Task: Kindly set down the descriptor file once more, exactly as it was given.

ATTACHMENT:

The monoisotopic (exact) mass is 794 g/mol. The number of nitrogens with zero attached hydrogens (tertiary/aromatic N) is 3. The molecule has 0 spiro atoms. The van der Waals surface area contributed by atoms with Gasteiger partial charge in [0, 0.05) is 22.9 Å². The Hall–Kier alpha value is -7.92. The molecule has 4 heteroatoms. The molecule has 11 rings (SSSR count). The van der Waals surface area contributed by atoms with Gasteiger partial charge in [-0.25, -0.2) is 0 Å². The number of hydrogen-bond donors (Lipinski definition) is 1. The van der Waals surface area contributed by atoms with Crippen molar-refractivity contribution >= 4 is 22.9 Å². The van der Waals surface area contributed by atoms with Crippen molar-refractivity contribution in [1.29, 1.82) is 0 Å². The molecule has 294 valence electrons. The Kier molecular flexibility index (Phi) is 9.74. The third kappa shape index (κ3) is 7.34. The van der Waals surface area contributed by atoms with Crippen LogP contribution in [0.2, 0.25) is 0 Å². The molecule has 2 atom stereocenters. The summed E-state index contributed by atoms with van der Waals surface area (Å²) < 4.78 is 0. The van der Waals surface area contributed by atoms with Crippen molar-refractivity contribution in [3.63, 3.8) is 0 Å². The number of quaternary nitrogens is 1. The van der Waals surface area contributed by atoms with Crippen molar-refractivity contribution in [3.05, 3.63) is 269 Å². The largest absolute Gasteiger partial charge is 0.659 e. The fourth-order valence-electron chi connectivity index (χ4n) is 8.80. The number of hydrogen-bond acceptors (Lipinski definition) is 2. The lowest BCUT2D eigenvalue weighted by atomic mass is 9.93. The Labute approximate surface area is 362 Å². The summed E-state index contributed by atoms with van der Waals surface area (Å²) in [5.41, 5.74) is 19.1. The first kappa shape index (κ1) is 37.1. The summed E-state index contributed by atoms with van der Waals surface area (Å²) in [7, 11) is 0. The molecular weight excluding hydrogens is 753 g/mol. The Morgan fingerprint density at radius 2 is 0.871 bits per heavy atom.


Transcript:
The monoisotopic (exact) mass is 794 g/mol. The number of nitrogens with zero attached hydrogens (tertiary/aromatic N) is 3. The molecule has 0 spiro atoms. The van der Waals surface area contributed by atoms with Gasteiger partial charge in [0, 0.05) is 22.9 Å². The Hall–Kier alpha value is -7.92. The molecule has 4 heteroatoms. The molecule has 11 rings (SSSR count). The van der Waals surface area contributed by atoms with Gasteiger partial charge in [-0.25, -0.2) is 0 Å². The number of hydrogen-bond donors (Lipinski definition) is 1. The van der Waals surface area contributed by atoms with Crippen molar-refractivity contribution >= 4 is 22.9 Å². The van der Waals surface area contributed by atoms with Crippen molar-refractivity contribution in [1.29, 1.82) is 0 Å². The molecule has 294 valence electrons. The Kier molecular flexibility index (Phi) is 9.74. The third kappa shape index (κ3) is 7.34. The van der Waals surface area contributed by atoms with Crippen LogP contribution in [0.2, 0.25) is 0 Å². The molecule has 2 atom stereocenters. The summed E-state index contributed by atoms with van der Waals surface area (Å²) < 4.78 is 0. The van der Waals surface area contributed by atoms with Crippen molar-refractivity contribution in [3.63, 3.8) is 0 Å². The number of quaternary nitrogens is 1. The van der Waals surface area contributed by atoms with Crippen molar-refractivity contribution in [3.05, 3.63) is 269 Å². The largest absolute Gasteiger partial charge is 0.659 e. The fourth-order valence-electron chi connectivity index (χ4n) is 8.80. The number of hydrogen-bond acceptors (Lipinski definition) is 2. The lowest BCUT2D eigenvalue weighted by atomic mass is 9.93. The Labute approximate surface area is 362 Å². The summed E-state index contributed by atoms with van der Waals surface area (Å²) in [5.41, 5.74) is 19.1. The first kappa shape index (κ1) is 37.1. The summed E-state index contributed by atoms with van der Waals surface area (Å²) in [7, 11) is 0. The molecular weight excluding hydrogens is 753 g/mol. The Morgan fingerprint density at radius 2 is 0.871 bits per heavy atom.